To be sure there are those, such as Groarke (1992, 1995, 1999, 2002), who defend the strategy of analyzing arguments with unexpressed premises as if their proponents were committed to their being deductively valid – an approach Godden has termed “reconstructive deductivism” (Godden 2005, p. 168). In a carefully-argument examination of Groarke’s reconstructive deductivism, Godden rejects that position, and I find his case against it to be thoroughly convincing. This is not the place to enter that debate except to note that if the proponents of the Pragma-Dialectical approach to reconstructing unexpressed premises are committed to reconstructive deductivism, they need to answer Godden’s case against it.

If the anti-deductivist position is correct, then the Pragma-Dialectical method for supplying unexpressed premises for incompletely expressed arguments, because it is tied to deductive validity and hence to deductive logic, perhaps even to formal deductive logic, can be used for only one of many patterns of argument (or, alternatively, presupposes only one of many types of standards of inference assessment), and some other method or methods need to be devised that work for the others. Alternatively, a different method needs to be devised that can be used generally for all patterns of incompletely expressed arguments.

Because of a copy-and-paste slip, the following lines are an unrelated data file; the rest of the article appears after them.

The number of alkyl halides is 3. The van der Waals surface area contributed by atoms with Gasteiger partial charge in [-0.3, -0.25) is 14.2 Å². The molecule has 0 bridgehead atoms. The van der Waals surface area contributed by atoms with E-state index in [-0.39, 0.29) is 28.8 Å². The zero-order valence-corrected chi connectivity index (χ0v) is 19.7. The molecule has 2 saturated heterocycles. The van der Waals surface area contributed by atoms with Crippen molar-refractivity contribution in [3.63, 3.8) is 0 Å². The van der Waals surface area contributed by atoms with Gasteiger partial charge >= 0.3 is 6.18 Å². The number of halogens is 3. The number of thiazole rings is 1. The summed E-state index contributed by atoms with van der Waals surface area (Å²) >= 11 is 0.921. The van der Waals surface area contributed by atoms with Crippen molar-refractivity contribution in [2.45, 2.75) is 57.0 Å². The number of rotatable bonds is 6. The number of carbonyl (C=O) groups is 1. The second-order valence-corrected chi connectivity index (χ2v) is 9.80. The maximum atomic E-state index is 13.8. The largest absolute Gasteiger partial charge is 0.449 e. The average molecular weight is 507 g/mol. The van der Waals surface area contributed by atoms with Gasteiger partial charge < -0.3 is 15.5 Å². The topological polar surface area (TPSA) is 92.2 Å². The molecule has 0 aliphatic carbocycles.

Advocates of the Pragma-Dialectical theory should be sympathetic to this suggestion, for already in their original formulation of the theory they anticipated the possibility that the choice of logic would have implications for the reconstruction of unexpressed premises.[iv] In SAAD they wrote, “The choice of one logic or another may have consequences for the supplementation of incomplete arguments” (p. 128). At that point they were writing about the differences among, for example “propositional logic, predicate logic and modal logic” (ibid.) – all varieties of deductive logic. So they were thinking of “logic” as “deductive logic”: “Where the argument is one which appears intuitively to be valid but whose validity cannot be demonstrated in any of the available logics, it may indeed be exceedingly difficult to decide what sort of addition needs to be made” (ibid.). However, there seems here nothing in principle preventing them from expanding the class of  “available logics” to include also non-deductive norms of inference “validity.”

4. Third proposition
(3) Some Pragma-Dialectic statements about logic are puzzling; the working conception of logic is unclear; and any case it is too narrow.
The ideal model called a Critical Discussion (SAAD, p. 17) calls for arguers to behave as “rational discussants,” which entails engaging in argumentative discussions in accordance with a system of speech act rules that produce a regulated interchange between conflicting parties designed to lead to a resolution of their dispute in a reasonable way (see SAAD, p. 18, pp. 152-153). Among these rules is one that implies that the parties are to produce arguments that are (inter alia) valid (Rule 10, SAAD, pp. 168-169).

As we have seen, by ‘logic’ the authors of the Pragma-Dialectical theory clearly mean ‘formal deductive logic’ (see the footnote from ACF, p. 96, quoted above, or SAAD, pp. 123-129) and their unexpressed premise explicitization procedure invokes deductive validity.  In such contexts ‘valid’ would have the technical sense in which it is commonly used in formal deductive logic: not to accept the standpoint of such an argument having accepted its premises commits one to a contradiction.